Last updated: June 26, 2023
The Porters Pass circuit is an exciting bushwalk in the Blackheath area of the Blue Mountains involving waterfalls, valley views, creek crossings, rainforest gullies, and slot canyons.
This challenging hike combines four different walking trails and is among the best in the Greater Blue Mountains region. What’s great is that Porters Pass is far less-trafficked than, for example, the Grand Canyon Walk.
Keep reading and learn more about this amazing walk and its highlights, how to navigate the trail, and where best to park your car.
|Porters Pass Circuit|
|Distance:||5.5 km (loop)|
|Time:||3 hours (depending on stops)|
|Grade:||Moderate / hard|
How to Get There
The Porters Pass Circuit has multiple entry points, but the best spot to start this adventure is at the end of Burton Road in Blackheath (see map location).
This spot is a short 3-minute drive from the Blackheath town centre, via Station Street, Wombat Street, Kanimbla Road, and Burton Road.
Note that this is a residential street, so please park on the side of the road without blocking any driveways.
Below is a map of the walk along the following highlights and sections:
- Lamberts Lookout
- Porters Pass Gully
- Colliers Causeway
- Centennial Grove Grotto Canyon
- Centennial Glen Pass
- Fort Rock
- Clifftop Walk
Porters Pass Track Notes
We classify the Porters Pass Circuit as a moderate to hard walking track. There are lots of steps and sections with rough surfaces to negotiate. Good hiking shoes are recommended, and a set of hiking poles might also be helpful.
The distance is approximately 5.5 km, and overall, the path is easy to follow. However, there are multiple intersections where things can get a bit confusing, so it’s recommended to familiarise yourself with the route. The map above and track notes below will hopefully help with that.
1. Lamberts Lookout
Once you’ve parked your car and put on your hiking boots, it’s time to start this Blue Mountains adventure. At the information board at the end of Burton Road, follow the walking path heading into the bush.
After about 600 metres, you will see a non-signposted path on your left, moments before a signpost that says “Porters Pass and Colliers Causeway”.
Follow that path on your left for a short detour to the Lamberts Lookout, a rocky outcrop from where you can enjoy fantastic views of a cliff wall and valley straight ahead.
Once you’ve finished admiring the views, retrace your steps to continue on the main trail towards Porters Pass and Colliers Causeway.
2. Porters Pass Gully
From this point, the trail goes downhill, with the scenery evolving from typical Blue Mountains bushland to a lush rainforest setting.
This is where the path for a short while follows the Porters Pass Gully, a creek that you’ll have to cross a few times.
The walking track also passes a small, unnamed waterfall with handrails on one side to help with crossing the gully creek safely.
3. Colliers Causeway
The Colliers Causeway is a beautiful section of the Porters Pass Circuit, where you’ll be hiking alongside the base of impressively high cliff walls.
The narrow path is a bit challenging along this stretch, but as long as you stay focused on your surroundings, it’s all very manageable.
Towards the end of the Colliers Causeway section, the scenery again evolves into a rainforest setting, before arriving at a cascade waterfall.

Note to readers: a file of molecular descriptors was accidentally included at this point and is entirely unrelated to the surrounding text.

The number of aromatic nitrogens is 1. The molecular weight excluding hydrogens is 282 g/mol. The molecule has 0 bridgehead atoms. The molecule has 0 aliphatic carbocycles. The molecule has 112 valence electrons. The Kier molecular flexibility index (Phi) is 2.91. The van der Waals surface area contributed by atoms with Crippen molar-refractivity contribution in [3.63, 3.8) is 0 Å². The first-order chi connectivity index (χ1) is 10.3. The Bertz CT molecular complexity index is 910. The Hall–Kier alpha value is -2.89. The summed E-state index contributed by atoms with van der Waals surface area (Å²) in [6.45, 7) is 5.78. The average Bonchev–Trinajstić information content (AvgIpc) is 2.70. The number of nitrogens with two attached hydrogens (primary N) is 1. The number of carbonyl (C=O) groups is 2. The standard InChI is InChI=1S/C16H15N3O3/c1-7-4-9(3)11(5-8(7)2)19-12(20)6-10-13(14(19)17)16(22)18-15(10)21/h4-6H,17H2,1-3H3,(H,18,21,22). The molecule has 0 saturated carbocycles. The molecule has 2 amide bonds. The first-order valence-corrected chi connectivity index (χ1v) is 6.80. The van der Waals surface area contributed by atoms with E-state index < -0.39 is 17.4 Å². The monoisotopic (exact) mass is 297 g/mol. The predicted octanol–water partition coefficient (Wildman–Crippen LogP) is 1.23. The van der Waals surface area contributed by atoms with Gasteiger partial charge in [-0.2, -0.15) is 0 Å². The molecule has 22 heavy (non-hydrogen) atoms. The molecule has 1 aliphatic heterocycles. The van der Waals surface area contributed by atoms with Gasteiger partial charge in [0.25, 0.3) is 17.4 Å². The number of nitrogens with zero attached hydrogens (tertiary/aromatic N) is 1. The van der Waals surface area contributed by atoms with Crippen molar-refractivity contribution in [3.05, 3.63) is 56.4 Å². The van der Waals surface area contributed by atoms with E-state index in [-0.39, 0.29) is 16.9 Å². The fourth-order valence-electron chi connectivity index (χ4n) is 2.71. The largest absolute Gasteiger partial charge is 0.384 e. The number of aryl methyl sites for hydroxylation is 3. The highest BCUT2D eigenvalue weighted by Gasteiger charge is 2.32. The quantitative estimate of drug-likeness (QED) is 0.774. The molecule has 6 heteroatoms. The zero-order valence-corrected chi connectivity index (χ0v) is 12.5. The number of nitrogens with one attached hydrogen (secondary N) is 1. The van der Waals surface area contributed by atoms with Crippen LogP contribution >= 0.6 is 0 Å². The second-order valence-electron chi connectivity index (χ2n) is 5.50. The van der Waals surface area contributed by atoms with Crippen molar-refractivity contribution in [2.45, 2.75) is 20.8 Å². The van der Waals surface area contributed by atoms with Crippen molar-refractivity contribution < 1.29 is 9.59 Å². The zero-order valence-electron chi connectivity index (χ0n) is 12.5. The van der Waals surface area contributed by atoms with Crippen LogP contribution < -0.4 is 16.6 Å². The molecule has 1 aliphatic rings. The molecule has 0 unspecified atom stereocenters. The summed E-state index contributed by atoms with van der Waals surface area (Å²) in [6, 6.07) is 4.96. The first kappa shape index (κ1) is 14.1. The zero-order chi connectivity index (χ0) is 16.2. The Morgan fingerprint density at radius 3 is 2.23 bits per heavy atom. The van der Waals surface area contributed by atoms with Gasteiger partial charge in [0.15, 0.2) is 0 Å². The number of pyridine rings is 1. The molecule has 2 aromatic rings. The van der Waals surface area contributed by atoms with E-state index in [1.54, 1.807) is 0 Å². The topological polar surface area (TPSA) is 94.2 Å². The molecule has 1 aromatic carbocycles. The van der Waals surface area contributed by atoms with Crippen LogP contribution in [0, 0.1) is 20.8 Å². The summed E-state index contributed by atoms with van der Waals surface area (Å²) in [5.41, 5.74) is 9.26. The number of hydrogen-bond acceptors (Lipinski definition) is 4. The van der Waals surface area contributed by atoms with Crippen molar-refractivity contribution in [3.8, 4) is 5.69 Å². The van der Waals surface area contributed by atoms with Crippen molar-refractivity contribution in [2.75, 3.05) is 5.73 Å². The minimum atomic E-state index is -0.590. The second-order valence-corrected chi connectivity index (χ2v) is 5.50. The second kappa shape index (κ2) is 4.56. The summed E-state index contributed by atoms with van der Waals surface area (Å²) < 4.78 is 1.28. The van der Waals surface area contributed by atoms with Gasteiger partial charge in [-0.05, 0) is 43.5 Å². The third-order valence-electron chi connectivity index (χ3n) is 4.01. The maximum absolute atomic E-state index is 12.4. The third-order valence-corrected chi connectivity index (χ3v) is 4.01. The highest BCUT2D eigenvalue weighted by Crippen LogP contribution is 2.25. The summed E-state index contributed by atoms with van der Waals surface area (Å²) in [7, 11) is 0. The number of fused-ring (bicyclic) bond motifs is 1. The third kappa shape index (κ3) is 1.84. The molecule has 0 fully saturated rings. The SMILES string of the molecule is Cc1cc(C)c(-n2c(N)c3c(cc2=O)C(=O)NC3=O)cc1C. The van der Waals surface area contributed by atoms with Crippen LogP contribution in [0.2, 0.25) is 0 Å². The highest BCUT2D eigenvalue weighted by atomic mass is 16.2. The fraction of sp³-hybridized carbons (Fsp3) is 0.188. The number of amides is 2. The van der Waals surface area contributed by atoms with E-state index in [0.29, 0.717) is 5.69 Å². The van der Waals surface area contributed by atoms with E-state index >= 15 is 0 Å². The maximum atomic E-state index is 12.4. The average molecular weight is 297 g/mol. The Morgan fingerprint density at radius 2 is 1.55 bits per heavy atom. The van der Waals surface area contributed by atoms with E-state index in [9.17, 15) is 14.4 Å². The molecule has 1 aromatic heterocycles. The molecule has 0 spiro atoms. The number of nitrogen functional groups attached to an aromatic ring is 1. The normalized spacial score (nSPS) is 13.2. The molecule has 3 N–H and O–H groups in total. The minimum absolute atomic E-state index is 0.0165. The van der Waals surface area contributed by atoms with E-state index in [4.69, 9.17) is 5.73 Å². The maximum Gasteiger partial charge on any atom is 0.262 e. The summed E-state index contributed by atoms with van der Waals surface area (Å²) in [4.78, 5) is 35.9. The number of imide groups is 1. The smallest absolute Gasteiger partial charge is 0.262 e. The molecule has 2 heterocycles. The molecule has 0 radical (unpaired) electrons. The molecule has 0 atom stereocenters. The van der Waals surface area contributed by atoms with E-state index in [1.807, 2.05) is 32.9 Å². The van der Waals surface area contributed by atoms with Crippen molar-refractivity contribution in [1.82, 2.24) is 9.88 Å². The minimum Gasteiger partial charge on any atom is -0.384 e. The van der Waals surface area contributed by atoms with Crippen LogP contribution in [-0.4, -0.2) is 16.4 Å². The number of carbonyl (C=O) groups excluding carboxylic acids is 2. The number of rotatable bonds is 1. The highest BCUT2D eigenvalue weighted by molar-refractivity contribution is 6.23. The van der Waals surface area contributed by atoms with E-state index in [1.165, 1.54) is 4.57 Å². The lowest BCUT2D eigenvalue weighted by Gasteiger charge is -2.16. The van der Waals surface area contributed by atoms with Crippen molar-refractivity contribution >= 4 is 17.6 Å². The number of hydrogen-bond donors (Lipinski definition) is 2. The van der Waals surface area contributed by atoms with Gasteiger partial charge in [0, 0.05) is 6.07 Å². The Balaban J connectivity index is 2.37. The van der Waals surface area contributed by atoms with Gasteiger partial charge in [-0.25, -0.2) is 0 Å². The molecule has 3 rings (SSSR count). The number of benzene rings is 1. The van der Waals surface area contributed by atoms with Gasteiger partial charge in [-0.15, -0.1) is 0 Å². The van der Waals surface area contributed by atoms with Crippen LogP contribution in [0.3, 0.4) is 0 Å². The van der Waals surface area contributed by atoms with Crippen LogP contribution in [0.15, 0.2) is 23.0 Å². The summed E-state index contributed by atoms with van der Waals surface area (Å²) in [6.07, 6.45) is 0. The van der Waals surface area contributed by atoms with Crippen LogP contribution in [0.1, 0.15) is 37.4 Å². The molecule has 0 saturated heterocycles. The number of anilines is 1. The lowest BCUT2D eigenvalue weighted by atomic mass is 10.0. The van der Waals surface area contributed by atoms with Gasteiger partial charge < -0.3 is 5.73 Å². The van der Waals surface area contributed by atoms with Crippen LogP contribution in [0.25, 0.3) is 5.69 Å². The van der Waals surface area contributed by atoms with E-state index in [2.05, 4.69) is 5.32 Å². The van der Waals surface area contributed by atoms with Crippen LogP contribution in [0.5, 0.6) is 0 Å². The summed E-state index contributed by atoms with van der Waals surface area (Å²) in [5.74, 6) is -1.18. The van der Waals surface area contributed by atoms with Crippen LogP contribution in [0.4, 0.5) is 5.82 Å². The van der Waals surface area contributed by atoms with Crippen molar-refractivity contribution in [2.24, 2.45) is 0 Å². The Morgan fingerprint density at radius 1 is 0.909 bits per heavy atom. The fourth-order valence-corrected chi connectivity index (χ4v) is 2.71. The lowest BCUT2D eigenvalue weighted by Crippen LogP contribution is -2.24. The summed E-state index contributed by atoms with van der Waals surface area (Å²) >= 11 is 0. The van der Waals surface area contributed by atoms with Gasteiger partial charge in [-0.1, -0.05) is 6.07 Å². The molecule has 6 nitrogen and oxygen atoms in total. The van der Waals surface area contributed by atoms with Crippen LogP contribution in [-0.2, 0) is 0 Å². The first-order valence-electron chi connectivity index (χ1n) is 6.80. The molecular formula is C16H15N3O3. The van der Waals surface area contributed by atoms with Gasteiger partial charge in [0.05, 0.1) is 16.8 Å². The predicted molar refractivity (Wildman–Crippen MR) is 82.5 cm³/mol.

This waterfall is, unofficially, also referred to as Slippery Dip Falls. It’s a beautiful waterfall, with the walking path ascending right next to it via a series of steps with handrails.
Soon after this waterfall, the path hits a junction with a signpost that says “Canyon” and “Centennial Glen”. Turn left at that signpost to visit the popular Centennial Grove Grotto Canyon.
4. Centennial Grove Grotto Canyon
The Centennial Grove Grotto Canyon is a slot canyon with a small waterfall at the end. This waterfall drops into a pool where you can go for a quick dip if the weather is warm.
To get to that pool, you can either walk through the water in the slot canyon, or try and walk along a narrow elevated path under a rock overhang.
In the warmer summer months, the Centennial Grove Grotto Canyon is a lovely spot to go for a splash. But as pretty as the small pool is, we also believe it has been hyped up too much on social media channels.
Once you’ve finished exploring Centennial Grove Grotto Canyon, retrace your steps to the junction, and make your way up the steps to Centennial Glen.
5. Centennial Glen Pass
The trail soon arrives at two more intersections, where you’ll need to follow signs for “Centennial Glen exit Bundarra St” and “Fort Rock exit Bundarra St”.
Centennial Glen is a beautiful area where you’ll walk along impressive cliff walls, a popular abseiling and sport climbing spot.
This section also includes a stunning waterfall that is a bit hidden behind the trees, but the trail navigates behind the waterfall, so you won’t miss it.
6. Fort Rock
After this waterfall, the track goes uphill quite steeply before arriving at Fort Rock, a rocky outcrop that you can climb onto.
The district views from Fort Rock towards the valley and surrounding headlands are pretty spectacular.
Interestingly, you wouldn’t know about those great views unless you climbed onto the big rock. And this unassuming rock is easy to just walk past and miss altogether!
7. Clifftop Walk
The Clifftop Walk starts right after passing Fort Rock, and is a highly enjoyable walking trail.
This last stretch of the Porters Pass loop walk is a fantastic way to complete this hiking adventure, with wonderful views of the Kanimbla and Megalong Valley to take in.
Towards the end of the Clifftop Walk, the path heads back into the bush, climbing to higher grounds where it meets the junction with the Porters Pass. From that junction, it’s only a short walk back to Burton Road.
We enjoyed the Porters Pass Circuit so much that we have it featured on our list of the best hikes in the Blue Mountains.